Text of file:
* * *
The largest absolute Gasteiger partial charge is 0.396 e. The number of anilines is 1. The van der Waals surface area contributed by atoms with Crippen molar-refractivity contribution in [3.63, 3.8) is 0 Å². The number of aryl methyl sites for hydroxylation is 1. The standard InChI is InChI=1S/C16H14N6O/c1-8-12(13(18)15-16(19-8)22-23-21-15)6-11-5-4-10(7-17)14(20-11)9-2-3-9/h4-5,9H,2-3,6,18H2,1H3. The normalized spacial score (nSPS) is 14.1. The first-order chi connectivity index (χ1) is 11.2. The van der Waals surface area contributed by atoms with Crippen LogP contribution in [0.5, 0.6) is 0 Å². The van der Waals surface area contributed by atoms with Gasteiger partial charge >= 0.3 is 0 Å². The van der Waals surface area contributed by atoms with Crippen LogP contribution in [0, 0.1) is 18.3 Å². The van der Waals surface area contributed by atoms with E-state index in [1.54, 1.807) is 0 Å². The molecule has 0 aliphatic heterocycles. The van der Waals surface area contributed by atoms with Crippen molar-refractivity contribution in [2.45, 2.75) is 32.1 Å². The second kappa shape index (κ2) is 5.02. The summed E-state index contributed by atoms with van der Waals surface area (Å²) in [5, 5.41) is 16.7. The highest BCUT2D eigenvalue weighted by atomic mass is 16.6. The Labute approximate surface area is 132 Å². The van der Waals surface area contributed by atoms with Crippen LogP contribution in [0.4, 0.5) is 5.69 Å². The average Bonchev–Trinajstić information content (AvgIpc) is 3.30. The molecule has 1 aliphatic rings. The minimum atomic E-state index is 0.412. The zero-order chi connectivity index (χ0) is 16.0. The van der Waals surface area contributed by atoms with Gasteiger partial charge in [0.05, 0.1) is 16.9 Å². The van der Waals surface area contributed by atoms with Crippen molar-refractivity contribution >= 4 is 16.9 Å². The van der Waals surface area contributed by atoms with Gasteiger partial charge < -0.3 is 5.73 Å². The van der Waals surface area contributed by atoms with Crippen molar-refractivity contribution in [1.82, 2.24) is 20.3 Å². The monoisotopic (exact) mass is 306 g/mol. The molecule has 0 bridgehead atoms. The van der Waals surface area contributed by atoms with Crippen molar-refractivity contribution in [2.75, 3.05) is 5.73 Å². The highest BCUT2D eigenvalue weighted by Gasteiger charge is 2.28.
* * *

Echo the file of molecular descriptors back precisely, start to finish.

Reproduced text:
The largest absolute Gasteiger partial charge is 0.396 e. The number of anilines is 1. The van der Waals surface area contributed by atoms with Crippen molar-refractivity contribution in [3.63, 3.8) is 0 Å². The number of aryl methyl sites for hydroxylation is 1. The standard InChI is InChI=1S/C16H14N6O/c1-8-12(13(18)15-16(19-8)22-23-21-15)6-11-5-4-10(7-17)14(20-11)9-2-3-9/h4-5,9H,2-3,6,18H2,1H3. The normalized spacial score (nSPS) is 14.1. The first-order chi connectivity index (χ1) is 11.2. The van der Waals surface area contributed by atoms with Crippen LogP contribution in [0.5, 0.6) is 0 Å². The van der Waals surface area contributed by atoms with Gasteiger partial charge >= 0.3 is 0 Å². The van der Waals surface area contributed by atoms with Crippen LogP contribution in [0, 0.1) is 18.3 Å². The van der Waals surface area contributed by atoms with E-state index in [1.54, 1.807) is 0 Å². The molecule has 0 aliphatic heterocycles. The van der Waals surface area contributed by atoms with Crippen molar-refractivity contribution in [2.45, 2.75) is 32.1 Å². The second kappa shape index (κ2) is 5.02. The summed E-state index contributed by atoms with van der Waals surface area (Å²) in [5, 5.41) is 16.7. The highest BCUT2D eigenvalue weighted by atomic mass is 16.6. The Labute approximate surface area is 132 Å². The van der Waals surface area contributed by atoms with Crippen LogP contribution in [0.4, 0.5) is 5.69 Å². The average Bonchev–Trinajstić information content (AvgIpc) is 3.30. The molecule has 1 aliphatic rings. The minimum atomic E-state index is 0.412. The zero-order chi connectivity index (χ0) is 16.0. The van der Waals surface area contributed by atoms with Gasteiger partial charge in [0.05, 0.1) is 16.9 Å². The van der Waals surface area contributed by atoms with Crippen molar-refractivity contribution >= 4 is 16.9 Å². The van der Waals surface area contributed by atoms with Gasteiger partial charge < -0.3 is 5.73 Å². The van der Waals surface area contributed by atoms with Crippen molar-refractivity contribution in [1.82, 2.24) is 20.3 Å². The monoisotopic (exact) mass is 306 g/mol. The molecule has 0 bridgehead atoms. The van der Waals surface area contributed by atoms with Crippen molar-refractivity contribution in [2.75, 3.05) is 5.73 Å². The highest BCUT2D eigenvalue weighted by Gasteiger charge is 2.28.